# Why is there no fundamental force following from the $SU(4)$ symmetry?

I've understood that the three fundamental interactions described by the Standard Model (the electromagnetic, the weak and the strong force) are thought to correspond (roughly) to gauge invariances under the $U(1)$, $SU(2)$ and $SU(3)$ group symmetries. Why isn't there a fourth fundamental force following from an (hypothetical) invariance under $SU(4)$ transformations?

Just to clarify, I'm asking for a possible argument relying on logic or theoretical reasons (say, there is perhaps some constraint which doesn't allow this correspondence to apply to $SU$(4)).

Edit:

Though I'll leave the original text unchanged, I'd like to add a possibly more precise way to reformulate this, as suggested by @Rococo: "Can the Standard Model be extended in a straightfoward way to include an $SU$(4) gauge field?"

• Are you asking why nature works the way it does and not any other way? – Prahar Mitra Mar 28 '16 at 22:53
• And if there was a fourth, would you ask why not a fifth? Or why not ask why there's only one SU(2) gauge force, why not three distinct ones? Our Standard Model is built to describe nature. Asking why that which is designed to describe nature describes nature is not a meaningful question. – ACuriousMind Mar 28 '16 at 23:05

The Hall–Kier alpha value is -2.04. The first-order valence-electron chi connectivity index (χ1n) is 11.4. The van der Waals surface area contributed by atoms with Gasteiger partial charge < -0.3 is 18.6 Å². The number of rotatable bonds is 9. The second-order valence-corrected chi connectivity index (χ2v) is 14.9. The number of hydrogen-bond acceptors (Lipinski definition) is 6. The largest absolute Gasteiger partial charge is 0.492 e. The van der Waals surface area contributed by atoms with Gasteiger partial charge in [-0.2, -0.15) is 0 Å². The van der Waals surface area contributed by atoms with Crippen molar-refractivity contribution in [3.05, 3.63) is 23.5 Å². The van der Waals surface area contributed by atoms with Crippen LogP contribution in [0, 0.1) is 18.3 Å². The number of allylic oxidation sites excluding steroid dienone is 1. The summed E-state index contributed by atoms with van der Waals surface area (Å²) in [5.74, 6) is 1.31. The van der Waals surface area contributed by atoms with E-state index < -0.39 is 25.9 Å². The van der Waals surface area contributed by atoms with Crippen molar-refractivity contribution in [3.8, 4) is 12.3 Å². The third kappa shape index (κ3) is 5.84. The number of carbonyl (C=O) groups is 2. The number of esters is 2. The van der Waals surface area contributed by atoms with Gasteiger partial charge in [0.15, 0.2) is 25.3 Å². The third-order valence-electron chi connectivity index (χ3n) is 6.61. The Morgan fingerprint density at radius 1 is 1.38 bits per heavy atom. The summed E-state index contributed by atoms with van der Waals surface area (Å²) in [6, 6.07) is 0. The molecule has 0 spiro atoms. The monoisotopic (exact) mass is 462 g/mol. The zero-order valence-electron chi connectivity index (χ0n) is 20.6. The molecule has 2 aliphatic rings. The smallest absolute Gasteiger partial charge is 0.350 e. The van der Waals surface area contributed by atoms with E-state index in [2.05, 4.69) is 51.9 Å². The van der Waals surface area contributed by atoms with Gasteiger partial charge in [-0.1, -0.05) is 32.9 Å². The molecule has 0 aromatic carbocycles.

• I understand your point, but I can't really tell whether such a question does have a definite answer or not. For instance, one could ask why are there no spin 3/2 or higher fundamental particles, and this does have a definite answer (at least, I've read one). I guess the only way to know is asking to more knowledgeable people. Just to clarify, I was wondering if there was a fundamental reason, not one relying on observations. – dahemar Mar 28 '16 at 23:26
• FWIW $SU(4)$ has been proposed. – Qmechanic Mar 29 '16 at 0:00
• I suspect that a more precise way to formulate the OP's question is something like "Can the Standard Model be extended in a straightfoward way to include an SU(4) gauge field." Questions in this spirit (that is, about the structure of our models rather than the universe itself) certainly are widespread in physics, and I don't think it is particularly helpful to imply that they are not legitimate. – Rococo Mar 29 '16 at 1:16

I think the crux of your question stems from the apparent pattern in the observed gauge groups appearing in the standard model. In particular, we see a $U(1)$, then $SU(2)$, then $SU(3)$, so if we follow the pattern we might guess this is just the beginning of an infinite series of gauge groups appearing, so the next would be $SU(4)$ (note this pattern isn't perfect, i.e. one would think we should use $SU(1)$, which is actually just the trivial finite group of one element). First I'll say that recognizing patterns and asking if there is an underlying explanation is absolutely essential to advancing physics from a theoretical perspective. And often the most profound breakthroughs come from seemingly trivial observations (the discovery of the different quarks seemed to follow a similar pattern: they had two, then it looked like 3 worked better, then they needed 4, and so on). So all that is just in support of the question, and also to refute the argument that the answer is "that is just the way nature is."